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Porto Montenegro, Peter Munk's development, in the town of Tivat in Montenegro.  (Veri Veroza For The Globe and Mail)

Porto Montenegro, Peter Munk's development, in the town of Tivat in Montenegro. 

(Veri Veroza For The Globe and Mail)

A superyacht sensation: Peter Munk’s great sea adventure Add to ...

Peter Munk’s yacht, Golden Eagle, is an impressive piece of glimmering nautical hardware. It is 43-metres long – qualifying it as a superyacht – has three decks and a crew of seven to cater to the guests’ every whim. But it is a mere dinghy compared to the floating gin palaces that surround it like condo towers. “The combined value of all these yachts is bigger than the GDP of Montenegro,” Mr. Munk says, beaming.

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Mr. Munk is not gloating about the wealth of the superyacht owners, some of whom are his friends; he is gloating about the ability of his marina and resort development, Porto Montenegro, to attract rich visitors who are boosting the economy. The development, which has cost Mr. Munk and his co-investors, among them the Russian oligarch Oleg Derispaska, €287-million ($410-million) so far, has created 550 direct jobs in a country with 12-per-cent unemployment and is acting as a magnet for other seaside developments.

The gross domestic product of tiny Montenegro, the former Yugoslavian republic squeezed between Croatia, Bosnia-Herzegovina and Albania on the eastern shore of the Adriatic, is about $4.4-billion (U.S.). The Porto Montenegro investment is worth a hefty 6.5 per cent of GDP, a figure that could easily double as piers are extended, hotels and condos are shaped like sand castles on a beach, and goodies for the rich and pampered, such as a helipad and a golf course, are added to the opulent mix. This year, the yachties got a treat when the marina opened a 67-metre horizon pool, one of the largest of its kind in the world.

Mr. Munk is almost 87. He took on the Porto Montenegro project in 2007 when the site was a defunct, rusting Serbian navy base. “I thought at age 80 I needed this place like a hole in the head,” he says. “But now look at it. It’s beautiful. I wanted to create a transformational investment out of nothing. I’m very proud of it. Every day, it gets more and more on the international tourist map.”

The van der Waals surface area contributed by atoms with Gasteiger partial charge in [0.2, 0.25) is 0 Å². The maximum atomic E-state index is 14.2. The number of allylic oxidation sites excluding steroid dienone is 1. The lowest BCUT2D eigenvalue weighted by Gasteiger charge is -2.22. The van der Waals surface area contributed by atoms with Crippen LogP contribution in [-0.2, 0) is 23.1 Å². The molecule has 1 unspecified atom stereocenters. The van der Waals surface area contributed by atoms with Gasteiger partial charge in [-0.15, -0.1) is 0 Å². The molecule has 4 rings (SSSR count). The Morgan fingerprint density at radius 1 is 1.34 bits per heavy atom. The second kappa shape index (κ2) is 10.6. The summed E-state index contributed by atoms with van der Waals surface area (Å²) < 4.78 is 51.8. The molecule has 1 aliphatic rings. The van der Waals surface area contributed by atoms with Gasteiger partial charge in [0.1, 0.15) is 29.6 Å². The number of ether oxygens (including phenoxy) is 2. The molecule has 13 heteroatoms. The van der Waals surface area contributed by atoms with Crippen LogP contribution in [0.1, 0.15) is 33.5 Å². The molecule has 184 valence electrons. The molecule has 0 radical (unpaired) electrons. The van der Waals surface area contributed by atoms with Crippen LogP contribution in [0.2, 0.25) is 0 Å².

Welcome to the new world of Peter Munk, founder of Barrick Gold, the world’s biggest gold company. He reluctantly stepped down as vice-chairman in April – he’s now chairman emeritus, which gives him no vote on the board – and misses the company desperately. “Barrick is still me; it’s my life,” he says in a voice that booms one minute, and fades to nothing a minute later as he becomes introspective or tired (he has heart problems). “How can you do something day and night for 32 years and stop caring about it?”

He especially hated leaving Barrick when its shares were in the tank. The fall of gold prices and the monstrous cost overruns at the high-altitude Pascua Lama project in the Andes conspired to cut the share price in half. Since then, Barrick has appointed a new chairman, ex-Goldman-Sachs banker John Thornton, and sent chief executive officer Jamie Sokalsky packing, replacing him with two co-presidents (Barrick no longer has a CEO).

Porto Montenegro is no consolation prize, but it is keeping Mr. Munk busy – he says he’ll keep working as long as he draws breath – and he has an enormous amount of his personal wealth tied up in it. At last count, his personal investment in the project had reached almost $100-million. That’s more than twice the value of his two million Barrick shares.

Mr. Munk is sitting in the salon of the Golden Eagle, facing the stern. To his right is the new $60-million Regent Porto Montenegro, the five-star hotel whose opening bash was held Wednesday night. Gleaming white yachts dominate the rest of the view on the Bay of Kotor, the fjord-like natural harbour that the English poet Lord Byron called “the most beautiful encounter between the land and the sea.”

Parked on the same pier as the Golden Eagle is the 76-metre Ocean Victory, a five-storey behemoth that is thought to be owned by Vladimir Potanin, the Russian nickel oligarch whose wealth is estimated by Forbes at $12.7-billion (his ownership has never been confirmed and superyachts tend to change owners frequently as their outsized egos push them to trade up to ever bigger yachts). It features a beach club, a helipad, a cinema and hull doors that open like wings to expose a mini-marina stuffed with nautical toys like Sea-Doos.

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